Princeton University’s campus art collection features over 60 works scattered around the residential colleges, academic buildings, and graduate college housing. As with most aspects of Princeton, this collection has a strange fixation on brainpower / symbolism of the head. Here are three pieces that reinterpret this central body part.
Head of a Woman
Executed by Carl Nesjar (1971), designed by Pablo Picasso (1962)
Across the street from McCarter Theater
Pablo Picasso designed a miniature model of this cast concrete, granite, and quartzite sculpture in 1962. After meeting with Picasso in 1969 and receiving his approval, Norwegian artist Carl Nesjar began building the full-size sculpture on-site. The geometric, segmented Head of a Woman provides a foil to Picasso’s other pieces of the same name. For example, Picasso’s bronze Head of a Woman (on display at the Met) uses curvier, rounder features and looks a lot more like an anatomically correct human. The sculpture at Princeton, with its exposed rock colors and shallow texturing, stands in stark contrast to I.M. Pei’s minimalist Spelman apartments.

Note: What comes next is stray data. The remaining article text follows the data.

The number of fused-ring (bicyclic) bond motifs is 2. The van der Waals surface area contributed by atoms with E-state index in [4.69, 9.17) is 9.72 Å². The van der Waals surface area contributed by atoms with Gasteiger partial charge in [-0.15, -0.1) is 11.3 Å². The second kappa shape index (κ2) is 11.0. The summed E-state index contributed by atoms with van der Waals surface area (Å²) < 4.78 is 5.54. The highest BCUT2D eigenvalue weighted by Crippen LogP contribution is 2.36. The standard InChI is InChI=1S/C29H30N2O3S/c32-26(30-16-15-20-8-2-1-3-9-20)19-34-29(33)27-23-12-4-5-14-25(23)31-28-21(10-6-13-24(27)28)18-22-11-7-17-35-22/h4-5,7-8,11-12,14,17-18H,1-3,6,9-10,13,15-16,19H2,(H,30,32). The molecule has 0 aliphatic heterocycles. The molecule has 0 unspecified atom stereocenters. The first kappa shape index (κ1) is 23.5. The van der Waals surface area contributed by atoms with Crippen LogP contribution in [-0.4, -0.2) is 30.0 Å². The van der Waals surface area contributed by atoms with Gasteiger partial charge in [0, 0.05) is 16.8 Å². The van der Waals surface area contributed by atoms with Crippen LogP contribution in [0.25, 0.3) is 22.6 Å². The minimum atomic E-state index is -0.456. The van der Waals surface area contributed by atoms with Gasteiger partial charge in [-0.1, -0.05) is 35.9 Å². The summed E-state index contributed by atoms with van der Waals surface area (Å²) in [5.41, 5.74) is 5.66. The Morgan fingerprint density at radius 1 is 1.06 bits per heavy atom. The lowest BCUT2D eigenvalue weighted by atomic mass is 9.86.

Horse-Head Conference Room
Frank Gehry, installed in 2002
Renowned contemporary architect Frank Gehry designed the Horse-Head Conference Room as part of a project for Peter B. Lewis, whose $101 million gift helps fund the Lewis Center for the Arts. The room’s expressive shape marks a formative period in Gehry’s experimental architecture, and the fluidity of Horse-Head Conference Room has parallels to Gehry’s later designs for the Walt Disney Concert Hall in Los Angeles and the Guggenheim Museum at Bilbao. The Horse-Head Conference Room currently stands in Icahn Laboratory.
Circle of Animals / Zodiac Heads
Ai Weiwei, installed in 2012
In front of the Woodrow Wilson School
The bronze version of Ai Weiwei’s Circle of Animals / Zodiac Heads is making a stop in front of the Woodrow Wilson School until August 2017, as part of the series’ world tour. The piece represents the twelve animals of the Chinese zodiac and taps into a tense history of repatriation, elitism, and cultural exchange. Circle of Animals / Zodiac Heads draws inspiration from a fountain depicting zodiac animal heads in Yuanming Yuan, a center of imperial gardens and palaces in Beijing. The original zodiac heads were commissioned by Emperor Qianlong in the 18th century, designed by European Jesuits, and then pillaged by French and British troops in 1860. Weiwei’s interpretation of the heads is seen as a statement on the democratization of art.